Cooperation - private and public sectors, and with civil society

Road safety is traditionally viewed as the responsibility of local or national government. This view is however changing, and it is increasingly recognized that other sectors and organizations can and want to assist in fighting the number of road trauma and that they have something to offer outside the capability of government. In many sectors there is a growing recognition that cross-sector partnerships between business, government and civil society organisations offer the possibility of more innovative and sustainable solutions.

Partnerships with government

Government has the final responsibility for creating an appropriate legislative and social environment to enable road safety to be improved on a continuous basis. But other sectors of society can influence this - whether they are NGO pressure groups representing road crash victims, or a business concerned about the health and safety of its employees. Government also plays the principal role in providing the basic road infrastructure, offer health services – like running hospitals and operational services such as the traffic police. In many low income countries, governments often lack the political will as well as being short of financial and professional resources to tackle road safety issues effectively on their own. This can attract public bodies as they see possibilities of attracting additional resources. Following opportunities are identified for governments working in partnership:

  • Ability to gain political credibility and to improve relationships with communities;
  • Greater transparency;
  • Learn of more appropriate and replicable technical, social and institutional solutions;
  • Leverage funding;
  • Turn lessons into legislation; and
  • Disseminate knowledge and new skills.

Partnerships with communities and NGO’s
Working in partnership with communities and local NGO’s have several benefits. Primarily they are the voice of the people and know exactly where the communities stand and what they want. Community and civil society groups play a very strong role in advocacy being the voice of the people and have long had the ear of governments. In many developing countries the local radio station can, for example, have massive education influence and reach the communities at large. NGO’s or civil society organizations can also provide management and technical input on issues where data has not been collected but the historical memory of the local community can express and point out where the e.g. crashes happens and to whom. In many areas of public health, "top down" intervention alone can have limited effect, whereas community partnership promote a 'sense of ownership', which so often proves to be the key agent for change.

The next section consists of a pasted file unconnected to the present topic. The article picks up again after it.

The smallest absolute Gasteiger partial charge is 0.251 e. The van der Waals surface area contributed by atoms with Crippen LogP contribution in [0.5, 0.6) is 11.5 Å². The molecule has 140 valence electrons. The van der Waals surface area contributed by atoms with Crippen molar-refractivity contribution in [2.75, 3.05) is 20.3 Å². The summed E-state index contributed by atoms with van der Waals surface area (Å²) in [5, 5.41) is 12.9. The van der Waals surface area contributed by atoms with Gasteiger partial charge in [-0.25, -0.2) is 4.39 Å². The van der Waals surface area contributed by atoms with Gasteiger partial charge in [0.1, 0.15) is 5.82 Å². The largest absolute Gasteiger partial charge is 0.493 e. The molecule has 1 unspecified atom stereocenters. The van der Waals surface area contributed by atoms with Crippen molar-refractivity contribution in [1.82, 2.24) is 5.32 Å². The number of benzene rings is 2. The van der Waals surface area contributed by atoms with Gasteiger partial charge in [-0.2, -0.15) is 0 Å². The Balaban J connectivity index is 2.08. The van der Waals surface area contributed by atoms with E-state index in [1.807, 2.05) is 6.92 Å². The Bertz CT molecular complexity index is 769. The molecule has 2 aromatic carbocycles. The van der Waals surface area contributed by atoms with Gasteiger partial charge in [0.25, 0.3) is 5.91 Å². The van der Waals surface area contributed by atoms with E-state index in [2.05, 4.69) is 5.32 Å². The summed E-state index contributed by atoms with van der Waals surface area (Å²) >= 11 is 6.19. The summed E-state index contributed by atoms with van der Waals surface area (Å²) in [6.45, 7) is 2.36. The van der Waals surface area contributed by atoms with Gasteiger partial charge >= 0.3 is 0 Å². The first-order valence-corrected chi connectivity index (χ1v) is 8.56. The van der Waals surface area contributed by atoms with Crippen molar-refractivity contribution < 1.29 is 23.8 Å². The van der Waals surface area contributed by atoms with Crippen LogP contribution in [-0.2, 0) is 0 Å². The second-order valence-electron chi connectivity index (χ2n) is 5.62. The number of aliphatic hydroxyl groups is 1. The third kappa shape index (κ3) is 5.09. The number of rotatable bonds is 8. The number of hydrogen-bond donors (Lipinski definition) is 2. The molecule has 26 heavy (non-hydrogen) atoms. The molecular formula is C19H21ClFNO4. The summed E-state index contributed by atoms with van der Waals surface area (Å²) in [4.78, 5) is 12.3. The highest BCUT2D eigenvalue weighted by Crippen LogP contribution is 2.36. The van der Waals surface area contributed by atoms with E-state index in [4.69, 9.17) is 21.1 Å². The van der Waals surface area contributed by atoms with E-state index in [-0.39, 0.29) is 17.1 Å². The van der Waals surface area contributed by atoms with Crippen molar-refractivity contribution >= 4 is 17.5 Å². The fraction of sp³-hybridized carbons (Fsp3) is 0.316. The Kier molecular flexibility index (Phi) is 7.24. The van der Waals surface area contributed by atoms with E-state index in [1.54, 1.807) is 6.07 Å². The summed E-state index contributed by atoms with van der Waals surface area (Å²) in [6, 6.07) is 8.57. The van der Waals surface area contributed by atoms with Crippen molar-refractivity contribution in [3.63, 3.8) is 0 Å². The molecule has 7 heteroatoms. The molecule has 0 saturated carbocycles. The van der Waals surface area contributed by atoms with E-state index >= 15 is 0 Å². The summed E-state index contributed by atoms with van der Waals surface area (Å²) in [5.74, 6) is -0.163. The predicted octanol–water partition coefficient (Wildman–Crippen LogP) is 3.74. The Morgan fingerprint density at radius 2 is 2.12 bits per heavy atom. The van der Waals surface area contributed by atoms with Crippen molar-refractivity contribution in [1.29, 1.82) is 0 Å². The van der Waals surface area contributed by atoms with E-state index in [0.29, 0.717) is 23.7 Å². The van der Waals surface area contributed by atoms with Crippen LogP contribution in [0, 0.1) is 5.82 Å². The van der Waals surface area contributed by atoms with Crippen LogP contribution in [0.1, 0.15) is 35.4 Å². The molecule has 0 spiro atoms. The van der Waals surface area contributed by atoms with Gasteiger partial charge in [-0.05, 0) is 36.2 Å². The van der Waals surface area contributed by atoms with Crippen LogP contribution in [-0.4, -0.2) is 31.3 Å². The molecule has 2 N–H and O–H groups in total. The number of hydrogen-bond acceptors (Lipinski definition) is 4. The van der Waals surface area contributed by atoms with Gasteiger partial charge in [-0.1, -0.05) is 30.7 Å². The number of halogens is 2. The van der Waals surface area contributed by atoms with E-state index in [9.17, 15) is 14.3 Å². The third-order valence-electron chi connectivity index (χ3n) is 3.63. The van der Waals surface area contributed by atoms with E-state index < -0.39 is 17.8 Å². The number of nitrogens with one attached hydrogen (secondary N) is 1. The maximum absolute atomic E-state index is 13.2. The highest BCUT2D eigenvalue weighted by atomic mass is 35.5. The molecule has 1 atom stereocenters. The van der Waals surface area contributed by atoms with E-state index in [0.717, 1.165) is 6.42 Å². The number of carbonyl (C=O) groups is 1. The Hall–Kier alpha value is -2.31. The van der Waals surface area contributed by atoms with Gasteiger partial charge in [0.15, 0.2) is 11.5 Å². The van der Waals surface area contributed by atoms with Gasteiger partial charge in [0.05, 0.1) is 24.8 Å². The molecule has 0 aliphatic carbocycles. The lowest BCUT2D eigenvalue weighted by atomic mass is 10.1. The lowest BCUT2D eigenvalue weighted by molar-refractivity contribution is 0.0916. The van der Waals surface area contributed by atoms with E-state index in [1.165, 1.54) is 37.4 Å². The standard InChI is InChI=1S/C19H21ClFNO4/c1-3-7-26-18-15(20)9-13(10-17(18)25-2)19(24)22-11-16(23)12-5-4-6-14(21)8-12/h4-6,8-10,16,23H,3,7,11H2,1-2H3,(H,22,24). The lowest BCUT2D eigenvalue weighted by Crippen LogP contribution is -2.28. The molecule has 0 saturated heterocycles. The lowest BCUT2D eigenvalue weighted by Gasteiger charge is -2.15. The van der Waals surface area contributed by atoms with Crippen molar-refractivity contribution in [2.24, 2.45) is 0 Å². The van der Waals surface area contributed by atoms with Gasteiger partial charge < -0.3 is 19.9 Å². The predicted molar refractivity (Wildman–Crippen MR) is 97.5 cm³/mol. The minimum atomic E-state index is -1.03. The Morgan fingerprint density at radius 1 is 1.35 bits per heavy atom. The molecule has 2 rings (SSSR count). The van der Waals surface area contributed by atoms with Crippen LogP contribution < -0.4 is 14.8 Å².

All NGOs recognise that, by entering a partnership, they may be seen as lowering their reputation and perceived as losing independence by accepting funds from, or collaborating with, the private sector or government. They may fear that they will be forced to compromise their values. More information and good examples can be found on the page focusing community based road safety.

Working in partnership with private sector

The private sector has a lot to offer the road safety community. The different ways in which businesses can contribute are by; providing management support and expertise, investing in vehicle safety and improved operating practices, corporate sponsorship, and undertaking research and design.

 A good example of private sector led improvement to road safety is: “Driving for work and “fleet safe” initiatives. Commercial vehicles are estimated to account for 14 percent of all motor vehicles in use globally and in low and middle income countries upwards of 32 percent of vehicles in use. Many commercial companies are working to make their fleets safer to save cost (staff and vehicles), to get responsible reputation (marketing and branding), and to avoid road crashes impacting its programme delivery and service. gTKP is leading the work of FleetSafe - a network of private companies and international organisations with vehicle fleets, including agencies of the United Nations system, to develop and implement policies and practices that will reduce crash risks for vehicle occupants and other road users. ”

The White Paper for Safe Roads in 2050 is the outcome of discussions by members of a task force on work-related road safety who met at Challenge Bibendum Rio de Janiero 2010. The private sector felt they had a specific responsibility to prevent work-related road deaths, took up the challenge of finding practical solutions for achieving zero work-related deaths by 2050 to support the United Nations General Assembly’s proclamation of the Decade of Action for Road Safety 2011-2020. The white paper identifies concrete actions like: that every company should implement the new ISO 39001 Standard on Road Traffic Safety (RTS) Management Systems, that every employee is accountable for reducing work-related road deaths and injuries, that employers should establish and maintain compulsory driver training programs, introduces policies of zero tolerance and that the private sector should lobby to issue minimum safety requirements with regard to the import of second-hand vehicles.

The importance and necessity of working in partnership both between governmental sectors (health, transport, education, enforcement) and between government, business sector, and NGO’s are recognized in the World Report on road traffic injury prevention, OECD report on ambitious road safety targets, the World Bank’s Country Guidelines for the Conduct of Road Safety Management Capacity Reviews and finally by the UN General Assembly in its recent road safety resolutions including the Moscow Declaration from the First Ministerial Conference.